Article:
"Those Extraordinary Blackwells: Leaders of Social Reform in 19th and 20th century America"

Hannah (1792–1870) and Samuel (1790–1838) Blackwell immigrated to the United States from England with their nine children in 1832. Their extraordinary family, four generations of whom are represented in these papers, went on to play important roles in 19th and 20th century American social reform movements: abolition of slavery, women’s rights, woman’s suffrage, and temperance. Two of their daughters were pioneering doctors; Elizabeth Blackwell (1821-1910) was the first woman to obtain a medical degree in the United States, and she and her sister Emily (1826-1910), were instrumental in promoting medical education for women. Their brother Henry Browne Blackwell (1825-1909), his wife Lucy Stone (1818-1893), and their daughter Alice Stone Blackwell (1857-1950) were known for their leading roles in the abolition, woman’s suffrage, and prohibition movements; and their sister-in-law Antoinette Brown Blackwell (1825-1921), was the first woman ordained as a minister in the United States and an active social reform lecturer.

More detailed biographical information about each family member can be found here.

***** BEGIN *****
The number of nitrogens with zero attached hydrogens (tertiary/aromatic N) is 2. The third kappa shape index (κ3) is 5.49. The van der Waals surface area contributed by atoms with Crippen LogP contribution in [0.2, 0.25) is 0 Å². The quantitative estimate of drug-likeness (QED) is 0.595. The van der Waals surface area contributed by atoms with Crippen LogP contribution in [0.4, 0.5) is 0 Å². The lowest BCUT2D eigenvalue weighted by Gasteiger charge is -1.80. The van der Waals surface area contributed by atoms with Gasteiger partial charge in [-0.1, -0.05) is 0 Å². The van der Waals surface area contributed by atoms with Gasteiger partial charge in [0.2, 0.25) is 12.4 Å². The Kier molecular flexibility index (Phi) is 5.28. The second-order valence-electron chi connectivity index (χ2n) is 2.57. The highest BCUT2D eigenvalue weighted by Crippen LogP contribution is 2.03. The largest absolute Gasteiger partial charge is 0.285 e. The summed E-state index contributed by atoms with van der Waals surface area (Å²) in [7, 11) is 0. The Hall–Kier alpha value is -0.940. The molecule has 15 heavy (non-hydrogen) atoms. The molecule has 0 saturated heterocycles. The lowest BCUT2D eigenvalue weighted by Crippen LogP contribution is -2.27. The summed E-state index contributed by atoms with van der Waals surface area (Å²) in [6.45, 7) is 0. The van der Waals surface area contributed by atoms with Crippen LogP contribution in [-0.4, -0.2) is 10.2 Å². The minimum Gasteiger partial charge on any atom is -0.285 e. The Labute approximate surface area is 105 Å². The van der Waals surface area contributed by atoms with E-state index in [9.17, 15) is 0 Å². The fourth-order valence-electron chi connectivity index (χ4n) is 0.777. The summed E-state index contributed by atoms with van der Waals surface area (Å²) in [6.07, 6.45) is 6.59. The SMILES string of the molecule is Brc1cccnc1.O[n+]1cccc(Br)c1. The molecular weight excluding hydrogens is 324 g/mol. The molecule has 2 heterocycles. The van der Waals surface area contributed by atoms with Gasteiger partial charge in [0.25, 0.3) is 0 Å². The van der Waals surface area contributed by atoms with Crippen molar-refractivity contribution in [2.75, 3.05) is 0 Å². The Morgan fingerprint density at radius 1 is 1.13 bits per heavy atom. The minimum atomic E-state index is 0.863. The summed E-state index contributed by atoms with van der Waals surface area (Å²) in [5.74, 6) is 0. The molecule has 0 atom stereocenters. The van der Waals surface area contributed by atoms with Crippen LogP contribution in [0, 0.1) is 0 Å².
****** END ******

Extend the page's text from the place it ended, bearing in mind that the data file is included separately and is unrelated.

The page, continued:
The Blackwell family papers contain correspondence, diaries, writings, financial records, drawings, organizational records, and other material that document family members' personal, professional, and public lives. For more than a century and across generations, the Blackwells offered each other advice on courtship, marriage, finances, domestic relations, health, and childrearing.

In addition to personal and family matters, these documents highlight the important issues the Blackwell family confronted: abolition; the women’s rights and woman’s suffrage movements in the United States and England; temperance; education of women and the entrance of women into the professions; public health; and Utopian movements. Notable correspondents include abolitionists Gerritt Smith, Julia Ward Howe and Samuel Howe, Horace Greeley, and William Lloyd Garrison; suffrage activists Elizabeth Cady Stanton and Susan B. Anthony; and English women doctors with whom Elizabeth Blackwell collaborated and worked.

Records of the Woman's Journal, a weekly newspaper focused on women’s rights and suffrage issues, founded by Henry Blackwell and Lucy Stone in 1870, are included in this collection. Letters, deeds, and financial records document the many communities in which the Blackwells lived: East Orange, New Jersey; Gardner, Martha's Vineyard, and Cambridge, Massachusetts; Ohio; New York City; London. Individual family members contributed their energy, zeal, and reform-mindedness to their local communities and to the greater American society.

The digitization of the Schlesinger Library's Blackwell family papers, as well as the creation of this online platform, was generously funded by the National Historical Publications & Records Commission in 2013-2015.